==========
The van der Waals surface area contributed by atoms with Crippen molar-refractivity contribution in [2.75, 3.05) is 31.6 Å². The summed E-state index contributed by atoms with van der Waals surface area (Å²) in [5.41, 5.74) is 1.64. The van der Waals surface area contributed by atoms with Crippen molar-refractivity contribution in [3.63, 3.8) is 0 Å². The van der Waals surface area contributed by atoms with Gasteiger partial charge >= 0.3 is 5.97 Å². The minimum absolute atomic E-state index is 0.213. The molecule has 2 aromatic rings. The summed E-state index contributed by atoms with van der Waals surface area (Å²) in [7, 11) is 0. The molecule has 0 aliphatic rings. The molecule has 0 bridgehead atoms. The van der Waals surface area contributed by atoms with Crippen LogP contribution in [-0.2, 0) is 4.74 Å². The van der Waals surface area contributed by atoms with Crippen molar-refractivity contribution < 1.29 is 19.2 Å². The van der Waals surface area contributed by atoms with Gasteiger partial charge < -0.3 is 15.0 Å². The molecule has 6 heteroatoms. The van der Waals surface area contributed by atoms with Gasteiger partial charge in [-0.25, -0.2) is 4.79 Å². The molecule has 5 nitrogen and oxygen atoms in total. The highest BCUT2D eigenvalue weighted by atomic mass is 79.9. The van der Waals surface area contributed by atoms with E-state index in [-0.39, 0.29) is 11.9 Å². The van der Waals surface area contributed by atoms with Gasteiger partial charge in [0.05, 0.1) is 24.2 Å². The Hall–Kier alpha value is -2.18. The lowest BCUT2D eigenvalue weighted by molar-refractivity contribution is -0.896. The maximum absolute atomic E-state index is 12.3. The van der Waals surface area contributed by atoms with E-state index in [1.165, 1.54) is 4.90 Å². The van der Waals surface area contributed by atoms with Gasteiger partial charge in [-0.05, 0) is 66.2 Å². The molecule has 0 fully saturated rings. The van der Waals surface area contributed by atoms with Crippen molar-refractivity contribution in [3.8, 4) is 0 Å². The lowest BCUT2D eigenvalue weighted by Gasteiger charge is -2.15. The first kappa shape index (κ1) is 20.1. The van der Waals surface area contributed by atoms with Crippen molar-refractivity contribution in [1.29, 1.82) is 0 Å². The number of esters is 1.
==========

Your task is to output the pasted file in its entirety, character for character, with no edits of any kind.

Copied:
The van der Waals surface area contributed by atoms with Crippen molar-refractivity contribution in [2.75, 3.05) is 31.6 Å². The summed E-state index contributed by atoms with van der Waals surface area (Å²) in [5.41, 5.74) is 1.64. The van der Waals surface area contributed by atoms with Crippen molar-refractivity contribution in [3.63, 3.8) is 0 Å². The van der Waals surface area contributed by atoms with Gasteiger partial charge >= 0.3 is 5.97 Å². The minimum absolute atomic E-state index is 0.213. The molecule has 2 aromatic rings. The summed E-state index contributed by atoms with van der Waals surface area (Å²) in [7, 11) is 0. The molecule has 0 aliphatic rings. The molecule has 0 bridgehead atoms. The van der Waals surface area contributed by atoms with Crippen LogP contribution in [-0.2, 0) is 4.74 Å². The van der Waals surface area contributed by atoms with Crippen molar-refractivity contribution < 1.29 is 19.2 Å². The van der Waals surface area contributed by atoms with Gasteiger partial charge < -0.3 is 15.0 Å². The molecule has 6 heteroatoms. The van der Waals surface area contributed by atoms with Gasteiger partial charge in [-0.25, -0.2) is 4.79 Å². The molecule has 5 nitrogen and oxygen atoms in total. The highest BCUT2D eigenvalue weighted by atomic mass is 79.9. The van der Waals surface area contributed by atoms with E-state index in [-0.39, 0.29) is 11.9 Å². The van der Waals surface area contributed by atoms with Gasteiger partial charge in [0.05, 0.1) is 24.2 Å². The Hall–Kier alpha value is -2.18. The lowest BCUT2D eigenvalue weighted by molar-refractivity contribution is -0.896. The maximum absolute atomic E-state index is 12.3. The van der Waals surface area contributed by atoms with E-state index in [1.165, 1.54) is 4.90 Å². The van der Waals surface area contributed by atoms with Gasteiger partial charge in [-0.05, 0) is 66.2 Å². The molecule has 0 fully saturated rings. The van der Waals surface area contributed by atoms with Crippen molar-refractivity contribution in [3.8, 4) is 0 Å². The lowest BCUT2D eigenvalue weighted by Gasteiger charge is -2.15. The first kappa shape index (κ1) is 20.1. The van der Waals surface area contributed by atoms with Crippen molar-refractivity contribution in [1.29, 1.82) is 0 Å². The number of esters is 1.